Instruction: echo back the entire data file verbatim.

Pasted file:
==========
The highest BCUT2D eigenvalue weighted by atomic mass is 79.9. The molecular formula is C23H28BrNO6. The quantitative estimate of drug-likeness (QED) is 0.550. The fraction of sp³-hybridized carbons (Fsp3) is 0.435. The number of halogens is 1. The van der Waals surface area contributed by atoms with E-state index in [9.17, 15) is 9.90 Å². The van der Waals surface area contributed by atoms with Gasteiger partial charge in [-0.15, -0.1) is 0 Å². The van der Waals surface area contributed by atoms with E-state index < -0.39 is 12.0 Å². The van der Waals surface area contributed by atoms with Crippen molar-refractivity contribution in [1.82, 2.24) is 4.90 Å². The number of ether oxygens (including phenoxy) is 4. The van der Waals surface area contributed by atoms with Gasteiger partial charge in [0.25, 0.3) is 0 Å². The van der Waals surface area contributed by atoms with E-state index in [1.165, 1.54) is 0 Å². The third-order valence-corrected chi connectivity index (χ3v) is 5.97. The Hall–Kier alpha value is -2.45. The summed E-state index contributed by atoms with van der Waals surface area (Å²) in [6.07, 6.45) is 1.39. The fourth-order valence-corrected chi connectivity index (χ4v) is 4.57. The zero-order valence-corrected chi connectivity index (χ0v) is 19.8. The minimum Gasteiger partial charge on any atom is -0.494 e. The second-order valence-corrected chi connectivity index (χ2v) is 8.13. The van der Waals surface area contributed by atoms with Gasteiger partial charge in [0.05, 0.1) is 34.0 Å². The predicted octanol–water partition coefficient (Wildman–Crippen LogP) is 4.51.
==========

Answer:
The highest BCUT2D eigenvalue weighted by atomic mass is 79.9. The molecular formula is C23H28BrNO6. The quantitative estimate of drug-likeness (QED) is 0.550. The fraction of sp³-hybridized carbons (Fsp3) is 0.435. The number of halogens is 1. The van der Waals surface area contributed by atoms with E-state index in [9.17, 15) is 9.90 Å². The van der Waals surface area contributed by atoms with Gasteiger partial charge in [-0.15, -0.1) is 0 Å². The van der Waals surface area contributed by atoms with E-state index < -0.39 is 12.0 Å². The van der Waals surface area contributed by atoms with Crippen molar-refractivity contribution in [1.82, 2.24) is 4.90 Å². The number of ether oxygens (including phenoxy) is 4. The van der Waals surface area contributed by atoms with Gasteiger partial charge in [0.25, 0.3) is 0 Å². The van der Waals surface area contributed by atoms with E-state index in [1.165, 1.54) is 0 Å². The third-order valence-corrected chi connectivity index (χ3v) is 5.97. The Hall–Kier alpha value is -2.45. The summed E-state index contributed by atoms with van der Waals surface area (Å²) in [6.07, 6.45) is 1.39. The fourth-order valence-corrected chi connectivity index (χ4v) is 4.57. The zero-order valence-corrected chi connectivity index (χ0v) is 19.8. The minimum Gasteiger partial charge on any atom is -0.494 e. The second-order valence-corrected chi connectivity index (χ2v) is 8.13. The van der Waals surface area contributed by atoms with Gasteiger partial charge in [0.05, 0.1) is 34.0 Å². The predicted octanol–water partition coefficient (Wildman–Crippen LogP) is 4.51.